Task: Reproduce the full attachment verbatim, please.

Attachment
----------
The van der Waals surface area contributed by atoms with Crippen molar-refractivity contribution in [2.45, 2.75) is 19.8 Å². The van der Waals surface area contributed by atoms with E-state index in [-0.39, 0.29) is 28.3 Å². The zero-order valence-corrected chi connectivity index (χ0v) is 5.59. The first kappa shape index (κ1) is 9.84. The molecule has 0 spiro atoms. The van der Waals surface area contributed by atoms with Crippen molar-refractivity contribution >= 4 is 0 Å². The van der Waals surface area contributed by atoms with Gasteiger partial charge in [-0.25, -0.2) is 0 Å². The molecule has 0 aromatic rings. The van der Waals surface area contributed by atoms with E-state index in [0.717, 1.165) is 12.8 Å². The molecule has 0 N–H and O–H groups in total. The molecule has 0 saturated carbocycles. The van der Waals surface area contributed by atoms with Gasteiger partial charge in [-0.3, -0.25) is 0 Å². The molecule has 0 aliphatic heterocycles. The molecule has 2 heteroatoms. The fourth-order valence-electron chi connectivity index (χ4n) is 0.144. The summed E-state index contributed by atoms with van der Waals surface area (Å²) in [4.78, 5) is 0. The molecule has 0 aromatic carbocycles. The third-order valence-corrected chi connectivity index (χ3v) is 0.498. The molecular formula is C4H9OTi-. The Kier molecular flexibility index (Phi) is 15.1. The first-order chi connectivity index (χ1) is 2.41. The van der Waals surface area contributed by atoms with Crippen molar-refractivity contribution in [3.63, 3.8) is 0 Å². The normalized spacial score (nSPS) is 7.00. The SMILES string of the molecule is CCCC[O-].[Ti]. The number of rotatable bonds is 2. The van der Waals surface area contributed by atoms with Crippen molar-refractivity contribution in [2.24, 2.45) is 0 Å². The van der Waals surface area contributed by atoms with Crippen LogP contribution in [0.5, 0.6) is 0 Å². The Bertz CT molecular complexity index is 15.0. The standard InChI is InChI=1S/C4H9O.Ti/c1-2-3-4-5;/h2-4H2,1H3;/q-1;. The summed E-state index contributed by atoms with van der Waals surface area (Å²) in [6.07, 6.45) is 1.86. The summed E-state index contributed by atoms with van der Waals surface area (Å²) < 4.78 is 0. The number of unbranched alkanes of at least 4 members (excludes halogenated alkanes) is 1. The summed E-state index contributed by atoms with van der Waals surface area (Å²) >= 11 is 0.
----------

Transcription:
The van der Waals surface area contributed by atoms with Crippen molar-refractivity contribution in [2.45, 2.75) is 19.8 Å². The van der Waals surface area contributed by atoms with E-state index in [-0.39, 0.29) is 28.3 Å². The zero-order valence-corrected chi connectivity index (χ0v) is 5.59. The first kappa shape index (κ1) is 9.84. The molecule has 0 spiro atoms. The van der Waals surface area contributed by atoms with Crippen molar-refractivity contribution >= 4 is 0 Å². The van der Waals surface area contributed by atoms with Gasteiger partial charge in [-0.25, -0.2) is 0 Å². The molecule has 0 aromatic rings. The van der Waals surface area contributed by atoms with E-state index in [0.717, 1.165) is 12.8 Å². The molecule has 0 N–H and O–H groups in total. The molecule has 0 saturated carbocycles. The van der Waals surface area contributed by atoms with Gasteiger partial charge in [-0.3, -0.25) is 0 Å². The molecule has 0 aliphatic heterocycles. The molecule has 2 heteroatoms. The fourth-order valence-electron chi connectivity index (χ4n) is 0.144. The summed E-state index contributed by atoms with van der Waals surface area (Å²) in [4.78, 5) is 0. The molecule has 0 aromatic carbocycles. The third-order valence-corrected chi connectivity index (χ3v) is 0.498. The molecular formula is C4H9OTi-. The Kier molecular flexibility index (Phi) is 15.1. The first-order chi connectivity index (χ1) is 2.41. The van der Waals surface area contributed by atoms with Crippen molar-refractivity contribution in [3.63, 3.8) is 0 Å². The normalized spacial score (nSPS) is 7.00. The SMILES string of the molecule is CCCC[O-].[Ti]. The number of rotatable bonds is 2. The van der Waals surface area contributed by atoms with Crippen molar-refractivity contribution in [2.24, 2.45) is 0 Å². The van der Waals surface area contributed by atoms with Crippen LogP contribution in [0.5, 0.6) is 0 Å². The Bertz CT molecular complexity index is 15.0. The standard InChI is InChI=1S/C4H9O.Ti/c1-2-3-4-5;/h2-4H2,1H3;/q-1;. The summed E-state index contributed by atoms with van der Waals surface area (Å²) in [6.07, 6.45) is 1.86. The summed E-state index contributed by atoms with van der Waals surface area (Å²) < 4.78 is 0. The number of unbranched alkanes of at least 4 members (excludes halogenated alkanes) is 1. The summed E-state index contributed by atoms with van der Waals surface area (Å²) >= 11 is 0.